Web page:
maandag 26 januari 2015
An argument for a world-for-us epistemology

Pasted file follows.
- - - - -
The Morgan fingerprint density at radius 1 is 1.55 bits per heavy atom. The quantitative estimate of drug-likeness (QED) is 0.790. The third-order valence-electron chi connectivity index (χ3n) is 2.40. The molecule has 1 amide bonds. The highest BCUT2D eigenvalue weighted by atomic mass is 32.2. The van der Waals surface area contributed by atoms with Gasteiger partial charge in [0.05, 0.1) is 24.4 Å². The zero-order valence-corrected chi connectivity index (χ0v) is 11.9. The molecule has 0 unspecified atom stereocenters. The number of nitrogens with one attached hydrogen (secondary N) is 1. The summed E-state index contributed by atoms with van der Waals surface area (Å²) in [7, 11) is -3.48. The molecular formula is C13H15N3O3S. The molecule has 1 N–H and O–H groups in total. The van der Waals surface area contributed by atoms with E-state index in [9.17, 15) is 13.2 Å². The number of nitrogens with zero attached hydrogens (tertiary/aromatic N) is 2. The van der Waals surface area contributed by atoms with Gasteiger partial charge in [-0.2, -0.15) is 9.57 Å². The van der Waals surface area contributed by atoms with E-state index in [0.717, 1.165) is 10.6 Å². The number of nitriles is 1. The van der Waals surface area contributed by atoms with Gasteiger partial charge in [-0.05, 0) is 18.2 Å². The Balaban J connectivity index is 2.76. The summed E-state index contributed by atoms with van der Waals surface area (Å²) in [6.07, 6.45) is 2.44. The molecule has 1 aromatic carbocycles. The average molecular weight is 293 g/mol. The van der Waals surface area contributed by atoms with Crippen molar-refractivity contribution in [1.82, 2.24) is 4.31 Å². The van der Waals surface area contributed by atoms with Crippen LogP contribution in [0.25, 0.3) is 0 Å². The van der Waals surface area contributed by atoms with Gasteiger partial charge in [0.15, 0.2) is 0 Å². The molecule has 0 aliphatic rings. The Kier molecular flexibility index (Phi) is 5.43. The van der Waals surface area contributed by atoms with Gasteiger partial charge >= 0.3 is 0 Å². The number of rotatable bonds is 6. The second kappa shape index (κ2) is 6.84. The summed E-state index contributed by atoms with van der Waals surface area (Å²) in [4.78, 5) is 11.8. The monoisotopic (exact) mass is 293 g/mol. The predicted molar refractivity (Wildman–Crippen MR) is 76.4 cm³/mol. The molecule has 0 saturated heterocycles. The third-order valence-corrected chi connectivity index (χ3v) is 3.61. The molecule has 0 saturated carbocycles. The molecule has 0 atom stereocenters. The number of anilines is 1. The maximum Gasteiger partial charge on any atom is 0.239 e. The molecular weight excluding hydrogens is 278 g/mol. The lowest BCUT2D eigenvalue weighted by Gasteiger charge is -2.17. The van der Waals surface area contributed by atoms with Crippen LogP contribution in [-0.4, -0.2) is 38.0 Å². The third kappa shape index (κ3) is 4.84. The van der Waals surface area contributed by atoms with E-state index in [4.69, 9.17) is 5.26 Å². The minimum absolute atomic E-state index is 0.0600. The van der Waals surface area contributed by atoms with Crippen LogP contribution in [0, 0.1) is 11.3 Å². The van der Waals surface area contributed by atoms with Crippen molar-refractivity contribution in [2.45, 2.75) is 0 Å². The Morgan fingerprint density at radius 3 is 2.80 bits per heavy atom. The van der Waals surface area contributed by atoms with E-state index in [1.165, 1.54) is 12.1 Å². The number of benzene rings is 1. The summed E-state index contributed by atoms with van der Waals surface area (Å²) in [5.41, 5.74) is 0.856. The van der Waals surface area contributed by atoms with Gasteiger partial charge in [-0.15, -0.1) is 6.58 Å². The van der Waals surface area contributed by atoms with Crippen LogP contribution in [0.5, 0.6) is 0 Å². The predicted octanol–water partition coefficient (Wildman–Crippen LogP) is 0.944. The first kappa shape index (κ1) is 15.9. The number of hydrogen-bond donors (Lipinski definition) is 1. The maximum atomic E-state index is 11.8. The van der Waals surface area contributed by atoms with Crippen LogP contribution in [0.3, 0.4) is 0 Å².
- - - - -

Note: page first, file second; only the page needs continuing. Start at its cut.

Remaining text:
That the world appears exhaustively mathematizable, can be cashed out as argument for the claim that we only have access to the-world-for-us. Let me explain. Mathematics can be applied succesfully to the world. But why is this in fact the case? Why is the world so perfectly mathematizable? This asks for some kind of explanation. But how to explain this? On metaphysical realism, there does not seem to be a straightforward explanation (although some philosophers, such as Craig, have opted for a theistic solution). However, on a world-for-us epistemology the almost perfect applicability of mathematics to reality is no surprise. For if mathematics is just extended rigorous thought (which seems plausible to me), then it is no wonder at all that the world as it is thought by us (i.e., the-world-for-us) is inherently mathematical. In fact, on an epistemology according to which we can only access the-world-for-us the successful applicability of mathematics is simply something one would expect. Therefore it seems to me that the fact that the world appears exhaustively mathematizable increases the likelihood of a world-for-us epistemology. Clearly, it is what Meillassoux has dubbed 'correlationism' in his much discussed book After Finitude.